As the Levites were subordinate to the priests, so they (the Levites) had others under them, called NETHINIMS, whose business it was to carry the water and wood that was wanted in the temple for the use of the sacrifices, and to perform other laborious services there. They were not originally of Hebrew descent, but are supposed to have been chiefly the posterity of the Gibeonites, who for their fraudulent stratagem in imposing upon Joshua and the Hebrew princes (Josh. ix. 3-27.) were condemned to this employment, which was a sort of honourable servitude. We read in Ezra, that the Nethinims were devoted by David and the other princes to the service of the temple (Ezra viii. 20.), and they are called the children of Solomon's servants (Ezra ii. 58.), being probably a mixture of the race of the Gibeonites, and some of the remains of the Canaanites, whom Solomon constrained to various servitudes. (1 Kings ix. 20, 21.) They had a particular place in Jerusalem where they dwelt, called Ophel, for the conveniency of being near the service of the temple. (Neh. iii. 26.)

In order to enable the Levites to devote themselves to that service, forty-eight cities were assigned to them for their residence, on the division of the land of Canaan; thirteen of these were appropriated to the priests, to which were added the tithes of corn, fruit, and cattle. The Levites, however, paid to the priests a tenth part of all their tithes; and as they were possessed of no landed property, the tithes which the priests received from them were considered as the firstfruits which they were to offer to God. (Num. xviii. 21-24.)2

II. Next to the Levites, but superior to them in dignity, were the ordinary PRIESTS, who were chosen from the family of Aaron exclusively. They served immediately at the altar, prepared the victims, and offered the sacrifices. They kept up a perpetual fire on the altar of the burnt sacrifices, and

also in the lamps of the golden candlestick in the sanctuary; they kneaded the loaves of shew-bread, which they baked, and offered on the golden altar in the sanctuary: and changed them every Sabbath-day. Every day, morning and evening, a priest (who was appointed at the beginning of the week by lot) brought into the sanctuary a smoking censer of incense, which he set upon the golden table, and which on no account was to be kindled with strange fire, that is, with any fire but that which was taken from the altar of burnt sacrifice. (Lev. x. 1, 2.) And as the number and variety of their functions required them to be well read in their law, in order that they might be able to judge of the various legal uncleannesses, &c. this circumstance caused them to be consulted as interpreters of the law (Hos. iv. 6. Mal. ii. 7, &c. Lev. xiii. 2. Num. v. 14, 15.), as well as judges of controversies. (Deut. xxi. 5. xvii. 8-13.) In the time of war, their business was to carry the ark of the covenant, to sound the holy trumpets, and animate the army to the performance of its duties. To them also it belonged publicly to bless the people in the name of the Lord.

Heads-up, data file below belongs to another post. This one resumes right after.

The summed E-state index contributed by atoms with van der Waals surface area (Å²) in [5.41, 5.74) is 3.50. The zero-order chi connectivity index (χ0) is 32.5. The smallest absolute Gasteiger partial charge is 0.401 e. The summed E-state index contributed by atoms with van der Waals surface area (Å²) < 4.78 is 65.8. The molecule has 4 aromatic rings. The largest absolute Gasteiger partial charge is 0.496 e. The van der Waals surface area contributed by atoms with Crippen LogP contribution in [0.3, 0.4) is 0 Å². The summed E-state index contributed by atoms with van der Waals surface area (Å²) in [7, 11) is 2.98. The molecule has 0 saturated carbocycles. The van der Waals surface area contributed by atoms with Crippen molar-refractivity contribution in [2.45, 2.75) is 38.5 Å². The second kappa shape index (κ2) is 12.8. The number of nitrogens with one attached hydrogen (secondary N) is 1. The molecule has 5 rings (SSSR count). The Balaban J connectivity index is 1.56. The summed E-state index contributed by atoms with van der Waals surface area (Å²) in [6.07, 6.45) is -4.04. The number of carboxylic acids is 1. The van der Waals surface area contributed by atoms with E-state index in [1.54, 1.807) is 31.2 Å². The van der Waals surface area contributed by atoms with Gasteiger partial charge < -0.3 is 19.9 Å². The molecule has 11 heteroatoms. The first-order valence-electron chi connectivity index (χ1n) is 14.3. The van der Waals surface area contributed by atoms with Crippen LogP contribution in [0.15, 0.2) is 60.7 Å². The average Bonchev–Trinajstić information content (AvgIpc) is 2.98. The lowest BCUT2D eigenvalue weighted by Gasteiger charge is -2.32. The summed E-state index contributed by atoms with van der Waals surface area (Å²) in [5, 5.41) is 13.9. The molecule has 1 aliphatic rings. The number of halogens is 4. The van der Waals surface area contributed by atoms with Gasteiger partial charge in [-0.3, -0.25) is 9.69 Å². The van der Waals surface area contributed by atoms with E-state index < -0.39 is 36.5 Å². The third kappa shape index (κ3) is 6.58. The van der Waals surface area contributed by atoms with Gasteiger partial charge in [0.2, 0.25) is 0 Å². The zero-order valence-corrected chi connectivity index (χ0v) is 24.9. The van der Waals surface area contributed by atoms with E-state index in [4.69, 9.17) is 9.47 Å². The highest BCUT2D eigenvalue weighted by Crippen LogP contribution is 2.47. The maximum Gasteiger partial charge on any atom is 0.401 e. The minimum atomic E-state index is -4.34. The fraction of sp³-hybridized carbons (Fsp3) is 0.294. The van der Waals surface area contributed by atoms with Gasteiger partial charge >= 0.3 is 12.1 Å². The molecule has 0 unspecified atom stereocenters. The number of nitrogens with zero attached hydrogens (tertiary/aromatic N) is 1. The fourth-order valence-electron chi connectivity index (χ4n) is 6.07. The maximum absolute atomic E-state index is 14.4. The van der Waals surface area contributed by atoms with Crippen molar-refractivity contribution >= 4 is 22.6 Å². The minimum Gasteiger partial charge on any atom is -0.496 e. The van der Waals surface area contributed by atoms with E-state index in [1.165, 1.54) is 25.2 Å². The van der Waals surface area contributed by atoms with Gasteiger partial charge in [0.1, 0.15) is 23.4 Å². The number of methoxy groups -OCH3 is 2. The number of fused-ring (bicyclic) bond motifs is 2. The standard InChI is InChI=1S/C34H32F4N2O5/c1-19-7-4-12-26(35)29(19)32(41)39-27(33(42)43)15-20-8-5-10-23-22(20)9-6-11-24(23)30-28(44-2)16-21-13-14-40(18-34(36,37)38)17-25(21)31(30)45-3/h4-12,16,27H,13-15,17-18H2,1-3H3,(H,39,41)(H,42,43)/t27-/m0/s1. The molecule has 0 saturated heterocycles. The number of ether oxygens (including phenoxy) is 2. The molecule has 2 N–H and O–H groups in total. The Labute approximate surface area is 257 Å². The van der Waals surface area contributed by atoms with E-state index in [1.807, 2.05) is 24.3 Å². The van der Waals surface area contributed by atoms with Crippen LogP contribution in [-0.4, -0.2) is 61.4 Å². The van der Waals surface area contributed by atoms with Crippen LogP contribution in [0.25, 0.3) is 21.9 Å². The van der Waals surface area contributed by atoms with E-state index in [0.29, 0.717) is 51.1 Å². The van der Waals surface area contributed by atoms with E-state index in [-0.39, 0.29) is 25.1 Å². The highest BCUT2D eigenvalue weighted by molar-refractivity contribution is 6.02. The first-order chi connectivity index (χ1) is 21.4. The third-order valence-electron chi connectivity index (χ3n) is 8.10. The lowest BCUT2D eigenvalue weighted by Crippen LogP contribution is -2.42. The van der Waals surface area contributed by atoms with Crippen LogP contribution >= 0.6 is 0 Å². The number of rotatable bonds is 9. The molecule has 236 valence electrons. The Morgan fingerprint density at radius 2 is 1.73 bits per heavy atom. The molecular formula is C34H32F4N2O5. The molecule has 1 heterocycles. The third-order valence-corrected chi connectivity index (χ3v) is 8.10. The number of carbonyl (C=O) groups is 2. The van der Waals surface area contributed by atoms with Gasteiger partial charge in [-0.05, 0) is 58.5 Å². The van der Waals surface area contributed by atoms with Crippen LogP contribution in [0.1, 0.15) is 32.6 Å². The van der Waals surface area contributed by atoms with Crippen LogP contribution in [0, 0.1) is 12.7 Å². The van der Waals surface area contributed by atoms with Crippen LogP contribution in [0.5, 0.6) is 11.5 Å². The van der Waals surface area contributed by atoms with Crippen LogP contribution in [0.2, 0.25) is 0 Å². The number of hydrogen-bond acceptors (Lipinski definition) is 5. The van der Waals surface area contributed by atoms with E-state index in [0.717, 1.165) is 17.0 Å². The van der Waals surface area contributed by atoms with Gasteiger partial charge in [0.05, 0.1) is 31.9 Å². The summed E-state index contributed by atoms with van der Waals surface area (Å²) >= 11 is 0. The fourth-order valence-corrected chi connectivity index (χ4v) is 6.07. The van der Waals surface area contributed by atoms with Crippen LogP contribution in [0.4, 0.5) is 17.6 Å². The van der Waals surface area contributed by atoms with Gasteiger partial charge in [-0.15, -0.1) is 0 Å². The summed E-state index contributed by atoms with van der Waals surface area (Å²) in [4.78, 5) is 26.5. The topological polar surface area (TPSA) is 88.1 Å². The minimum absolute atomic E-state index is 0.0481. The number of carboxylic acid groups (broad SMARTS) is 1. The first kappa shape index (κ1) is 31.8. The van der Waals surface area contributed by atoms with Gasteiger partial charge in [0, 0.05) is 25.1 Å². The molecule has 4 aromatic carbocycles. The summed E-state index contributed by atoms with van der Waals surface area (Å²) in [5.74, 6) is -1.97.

The priests were divided by David into twenty-four classes (1 Chron. xxiv. 7-18.); which order was retained by Solomon (2 Chron. viii. 14.); and at the revivals of the Jewish religion by the kings Hezekiah and Josiah. (2 Chron. xxxi. 2. xxxv. 4, 5.) As, however, only four classes returned from the Babylonish captivity (Ezra ii. 36-39. Neh. vii. 39-42. xii. 1.), these were again divided into twenty-four classes, each of which was distinguished by its original appellation. This accounts for the introduction of the class or order of Abiah, mentioned in Luke i. 5., which we do not find noticed among those who returned from the captivity. One of these classes went up to Jerusalem every week to discharge the sacerdotal office, and succeeded one another on the Sabbath-day, till they had all attended in their turn. To each order was assigned a president (1 Chron. xxiv. 6. 31. 2 Chron. xxxvi. 14.), whom some critics suppose to be the same as the chief priests so often mentioned in the New Tes tament, and in the writings of Josephus. The prince or prefect of each class appointed an entire family to offer the daily sacrifices: and at the close of the week they all joined together in sacrificing. And as each family consisted of a great number of priests, they drew lots for the different offices which they were to perform. It was by virtue of such lot that the office of burning incense was assigned to Zacharias the father of John the Baptist, when he went into the temple of the Lord. (Luke i. 9.) According to some Jewish writers, there were three priests employed in the offering of the incense; one, who carried away the ashes left on the altar at the preceding service; another, who brought a pan of burning coals from the altar of sacrifice, and, having placed it on the golden altar, departed; a third, who went in with the incense, sprinkled it on the burning coals, and, while the smoke ascended, made intercession for the people. This was the particular office which fell by lot to Zacharias; and it was accounted the most honourable in the whole service. This office could be held but once by the same person.4